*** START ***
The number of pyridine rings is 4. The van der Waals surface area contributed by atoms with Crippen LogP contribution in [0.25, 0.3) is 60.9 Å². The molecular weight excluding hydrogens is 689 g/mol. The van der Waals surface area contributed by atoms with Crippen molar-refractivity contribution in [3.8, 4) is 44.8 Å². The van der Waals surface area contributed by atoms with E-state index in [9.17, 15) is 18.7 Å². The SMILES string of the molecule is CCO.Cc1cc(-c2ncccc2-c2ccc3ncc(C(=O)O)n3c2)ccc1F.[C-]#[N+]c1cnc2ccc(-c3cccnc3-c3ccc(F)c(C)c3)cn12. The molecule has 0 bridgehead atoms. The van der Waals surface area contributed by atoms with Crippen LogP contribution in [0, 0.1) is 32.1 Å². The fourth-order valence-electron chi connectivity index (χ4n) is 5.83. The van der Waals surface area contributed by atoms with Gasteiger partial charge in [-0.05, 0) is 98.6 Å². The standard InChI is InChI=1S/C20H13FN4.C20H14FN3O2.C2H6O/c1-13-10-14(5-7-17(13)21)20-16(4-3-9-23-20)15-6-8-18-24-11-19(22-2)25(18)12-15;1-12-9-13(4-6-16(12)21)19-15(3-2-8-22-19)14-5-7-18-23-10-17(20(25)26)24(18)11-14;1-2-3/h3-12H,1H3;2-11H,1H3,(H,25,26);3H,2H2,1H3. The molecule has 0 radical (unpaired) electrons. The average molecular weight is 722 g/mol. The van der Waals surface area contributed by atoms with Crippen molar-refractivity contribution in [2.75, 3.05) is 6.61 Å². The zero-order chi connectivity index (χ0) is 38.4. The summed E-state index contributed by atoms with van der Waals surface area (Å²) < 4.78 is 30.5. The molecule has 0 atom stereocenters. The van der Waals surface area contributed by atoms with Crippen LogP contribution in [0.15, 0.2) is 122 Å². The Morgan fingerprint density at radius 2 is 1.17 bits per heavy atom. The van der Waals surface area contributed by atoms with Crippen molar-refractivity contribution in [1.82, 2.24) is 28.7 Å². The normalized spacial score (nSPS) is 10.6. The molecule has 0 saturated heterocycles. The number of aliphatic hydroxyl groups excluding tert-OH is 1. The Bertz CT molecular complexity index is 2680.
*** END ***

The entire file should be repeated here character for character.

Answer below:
The number of pyridine rings is 4. The van der Waals surface area contributed by atoms with Crippen LogP contribution in [0.25, 0.3) is 60.9 Å². The molecular weight excluding hydrogens is 689 g/mol. The van der Waals surface area contributed by atoms with Crippen molar-refractivity contribution in [3.8, 4) is 44.8 Å². The van der Waals surface area contributed by atoms with E-state index in [9.17, 15) is 18.7 Å². The SMILES string of the molecule is CCO.Cc1cc(-c2ncccc2-c2ccc3ncc(C(=O)O)n3c2)ccc1F.[C-]#[N+]c1cnc2ccc(-c3cccnc3-c3ccc(F)c(C)c3)cn12. The molecule has 0 bridgehead atoms. The van der Waals surface area contributed by atoms with Crippen LogP contribution in [0, 0.1) is 32.1 Å². The fourth-order valence-electron chi connectivity index (χ4n) is 5.83. The van der Waals surface area contributed by atoms with Gasteiger partial charge in [-0.05, 0) is 98.6 Å². The standard InChI is InChI=1S/C20H13FN4.C20H14FN3O2.C2H6O/c1-13-10-14(5-7-17(13)21)20-16(4-3-9-23-20)15-6-8-18-24-11-19(22-2)25(18)12-15;1-12-9-13(4-6-16(12)21)19-15(3-2-8-22-19)14-5-7-18-23-10-17(20(25)26)24(18)11-14;1-2-3/h3-12H,1H3;2-11H,1H3,(H,25,26);3H,2H2,1H3. The molecule has 0 radical (unpaired) electrons. The average molecular weight is 722 g/mol. The van der Waals surface area contributed by atoms with Crippen molar-refractivity contribution in [2.75, 3.05) is 6.61 Å². The zero-order chi connectivity index (χ0) is 38.4. The summed E-state index contributed by atoms with van der Waals surface area (Å²) < 4.78 is 30.5. The molecule has 0 atom stereocenters. The van der Waals surface area contributed by atoms with Crippen LogP contribution in [0.15, 0.2) is 122 Å². The Morgan fingerprint density at radius 2 is 1.17 bits per heavy atom. The van der Waals surface area contributed by atoms with Crippen molar-refractivity contribution in [1.82, 2.24) is 28.7 Å². The normalized spacial score (nSPS) is 10.6. The molecule has 0 saturated heterocycles. The number of aliphatic hydroxyl groups excluding tert-OH is 1. The Bertz CT molecular complexity index is 2680.